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2019 Va. mass shooting report calls for increased stop the bleed training

The report on the shooting in Virginia Beach that killed 12 people covered more training for first responders and teaching civilians how to slow victim bleeding

By Ben Finley
Associated Press

NORFOLK, Va. — A state commission has called for numerous changes to how Virginia and its communities respond to mass shootings, from establishing a victims’ fund to teaching people how to slow bleeding before paramedics arrive.

But the panel’s final report on a 2019 mass shooting at a Virginia Beach government building offered little information that was new or overtly critical of how the massacre was handled.

[RELATED: 13 dead, including gunman, in shooting at Virginia Beach Municipal Center]

A city engineer had killed 12 people and wounded four others before police fatally shot him. The shooter, DeWayne Craddock, had legally purchased six guns in the three years before the rampage, including the two .45-caliber pistols that were used, authorities said.

The FBI’s Behavioral Analysis Unit found in 2021 the shooting “was motivated by perceived workplace grievances.” However, the agency cautioned that no person or group was in a position to “see the confluence of behaviors that may have forewarned the attack.”

Before its public release this week, family members of some victims saw the commission’s final report as their last chance at accountability. They have alleged a failure by supervisors in Craddock’s office to recognize warning signs in a toxic workplace.

Instead, the document mostly contained recommendations to state lawmakers on how to better prevent and respond to future violence, including in government workplaces.

For example, the commission said the state should require local governments to have emergency action plans, while first responders should have access to all parts of any government building. In 2019, Virginia Beach police could not confront the gunman at one point because they lacked second-floor key cards.

The report acknowledged the commission’s limitations as an investigative body. Obstacles included no subpoena power to interview city employees as well as a lack of adequate funding.

A commission that investigated the 2007 massacre at Virginia Tech had a $460,000 budget and eight pro-bono lawyers, the report stated. The Virginia Beach commission had no pro-bono lawyers and a $38,500 budget.

The panel lacked “the resources to bring in specialists for consultations in the fields of psychology, security, human resources, or lawyers who specialize in handling mass shootings,” the report stated.

The commission initially had 21 members, which led to scheduling challenges and canceled meetings. Virginia’s Attorney General lambasted the commission in December, citing its “overall dysfunction” and the resignation of nearly half its members.

Ryant Washington, the commission’s chair, did not immediately respond to a LinkedIn message seeking comment.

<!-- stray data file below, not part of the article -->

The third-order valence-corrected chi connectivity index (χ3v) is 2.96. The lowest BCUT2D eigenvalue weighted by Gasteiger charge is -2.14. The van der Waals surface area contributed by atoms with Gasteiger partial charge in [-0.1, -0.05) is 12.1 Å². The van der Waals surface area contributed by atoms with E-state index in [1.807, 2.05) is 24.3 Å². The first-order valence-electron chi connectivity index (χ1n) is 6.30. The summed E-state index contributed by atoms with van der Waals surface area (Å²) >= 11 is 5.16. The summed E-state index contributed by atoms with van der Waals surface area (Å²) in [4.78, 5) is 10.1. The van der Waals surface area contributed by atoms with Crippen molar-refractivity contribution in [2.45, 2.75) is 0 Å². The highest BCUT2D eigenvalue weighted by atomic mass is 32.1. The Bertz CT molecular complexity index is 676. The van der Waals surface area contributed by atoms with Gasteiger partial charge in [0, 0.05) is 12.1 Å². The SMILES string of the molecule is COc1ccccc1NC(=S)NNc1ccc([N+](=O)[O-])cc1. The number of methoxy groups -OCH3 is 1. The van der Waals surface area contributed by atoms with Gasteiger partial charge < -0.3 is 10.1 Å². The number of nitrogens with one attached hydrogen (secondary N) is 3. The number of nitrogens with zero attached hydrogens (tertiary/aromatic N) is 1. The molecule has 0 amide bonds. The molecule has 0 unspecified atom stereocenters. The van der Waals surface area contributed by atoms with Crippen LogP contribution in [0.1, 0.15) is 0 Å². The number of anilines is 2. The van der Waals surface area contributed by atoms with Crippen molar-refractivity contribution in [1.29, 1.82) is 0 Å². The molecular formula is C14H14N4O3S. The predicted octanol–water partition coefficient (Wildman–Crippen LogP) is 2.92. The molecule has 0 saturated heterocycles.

David Cariens, a commission member who resigned before the final report’s release, said the panel failed.

“The legislature said investigate,” said Cariens, who left in part over the commission’s lack of investigatory powers. “What was produced is not an investigation. It is a college term paper.”

Unlike some reports that have followed other mass shootings, the Virginia Beach document does not consider the matter of gun restrictions, said James Alan Fox, a Northeastern University professor of criminology, law and public policy.

“They didn’t take up the sort of elephant in the room, which is the adequacy of Virginia’s gun laws,” said Fox, who oversees a mass shootings database that’s compiled by The Associated Press, USA Today and Northeastern University.

“States that have bans on large capacity magazines tend to have significantly fewer casualties ... when there is a mass shooting,” Fox added, noting that Virginia lacks the restriction.

Much of the 16-page report focused on the need for more training and planning among police, paramedics and municipal workers.

For example, it asked the state to fund instruction for first responders on “the emotional complexity of survivors of mass shootings.”

“Families and survivors of the Virginia Beach mass shooting reported mishandling in dealing with families and survivors,” the report stated.

The commission said the state also should consider creating a mass violence fund that guarantees medical care for victims. Local governments also should boost knowledge in how to slow blood loss. The report cited the federal training program, “You Are the Help Until Help Arrives.”

Jason Nixon, whose wife Kate was killed in the shooting, said he hoped the commission would have held city officials in Virginia Beach accountable for what he said was a toxic workplace.

“There are some good things in there that can help other families in the future,” he said. “But the whole point of the investigation was to have accountability.”

Tiffany Russell, a Virginia Beach city spokesperson, said the city was still reviewing the report. But she said it will assess the recommendations and determine what actions can implemented.

Russell noted that the city’s human resources department implemented a centralized system in January 2021 “for tracking incidents of potential workplace violence and complaint investigations.” Such as a system was not in place when the shooting occurred on May 31, 2019.